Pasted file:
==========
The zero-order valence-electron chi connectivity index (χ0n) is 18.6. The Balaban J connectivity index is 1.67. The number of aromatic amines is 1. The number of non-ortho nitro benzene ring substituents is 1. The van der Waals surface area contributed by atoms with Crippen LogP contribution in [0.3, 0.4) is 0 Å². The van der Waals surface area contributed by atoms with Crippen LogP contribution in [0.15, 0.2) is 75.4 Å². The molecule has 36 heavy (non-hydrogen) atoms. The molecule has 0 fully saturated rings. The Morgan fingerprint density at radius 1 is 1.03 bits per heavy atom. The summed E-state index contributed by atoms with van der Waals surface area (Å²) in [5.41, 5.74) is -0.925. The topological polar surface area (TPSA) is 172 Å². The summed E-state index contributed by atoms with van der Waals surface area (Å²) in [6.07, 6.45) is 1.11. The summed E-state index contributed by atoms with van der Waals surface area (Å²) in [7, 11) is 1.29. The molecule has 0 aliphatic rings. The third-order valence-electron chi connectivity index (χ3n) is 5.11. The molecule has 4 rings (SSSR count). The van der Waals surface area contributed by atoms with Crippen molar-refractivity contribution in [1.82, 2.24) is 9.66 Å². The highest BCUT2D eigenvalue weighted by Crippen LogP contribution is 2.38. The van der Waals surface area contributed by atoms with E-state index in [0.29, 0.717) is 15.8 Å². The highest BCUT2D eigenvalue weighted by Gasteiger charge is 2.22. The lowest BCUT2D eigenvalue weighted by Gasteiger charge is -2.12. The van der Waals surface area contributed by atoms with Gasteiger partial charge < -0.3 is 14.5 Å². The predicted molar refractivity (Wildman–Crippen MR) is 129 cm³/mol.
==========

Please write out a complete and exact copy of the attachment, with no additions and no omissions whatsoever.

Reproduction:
The zero-order valence-electron chi connectivity index (χ0n) is 18.6. The Balaban J connectivity index is 1.67. The number of aromatic amines is 1. The number of non-ortho nitro benzene ring substituents is 1. The van der Waals surface area contributed by atoms with Crippen LogP contribution in [0.3, 0.4) is 0 Å². The van der Waals surface area contributed by atoms with Crippen LogP contribution in [0.15, 0.2) is 75.4 Å². The molecule has 36 heavy (non-hydrogen) atoms. The molecule has 0 fully saturated rings. The Morgan fingerprint density at radius 1 is 1.03 bits per heavy atom. The summed E-state index contributed by atoms with van der Waals surface area (Å²) in [5.41, 5.74) is -0.925. The topological polar surface area (TPSA) is 172 Å². The summed E-state index contributed by atoms with van der Waals surface area (Å²) in [6.07, 6.45) is 1.11. The summed E-state index contributed by atoms with van der Waals surface area (Å²) in [7, 11) is 1.29. The molecule has 0 aliphatic rings. The third-order valence-electron chi connectivity index (χ3n) is 5.11. The molecule has 4 rings (SSSR count). The van der Waals surface area contributed by atoms with Crippen molar-refractivity contribution in [1.82, 2.24) is 9.66 Å². The highest BCUT2D eigenvalue weighted by Crippen LogP contribution is 2.38. The van der Waals surface area contributed by atoms with E-state index in [0.29, 0.717) is 15.8 Å². The highest BCUT2D eigenvalue weighted by Gasteiger charge is 2.22. The lowest BCUT2D eigenvalue weighted by Gasteiger charge is -2.12. The van der Waals surface area contributed by atoms with Gasteiger partial charge < -0.3 is 14.5 Å². The predicted molar refractivity (Wildman–Crippen MR) is 129 cm³/mol.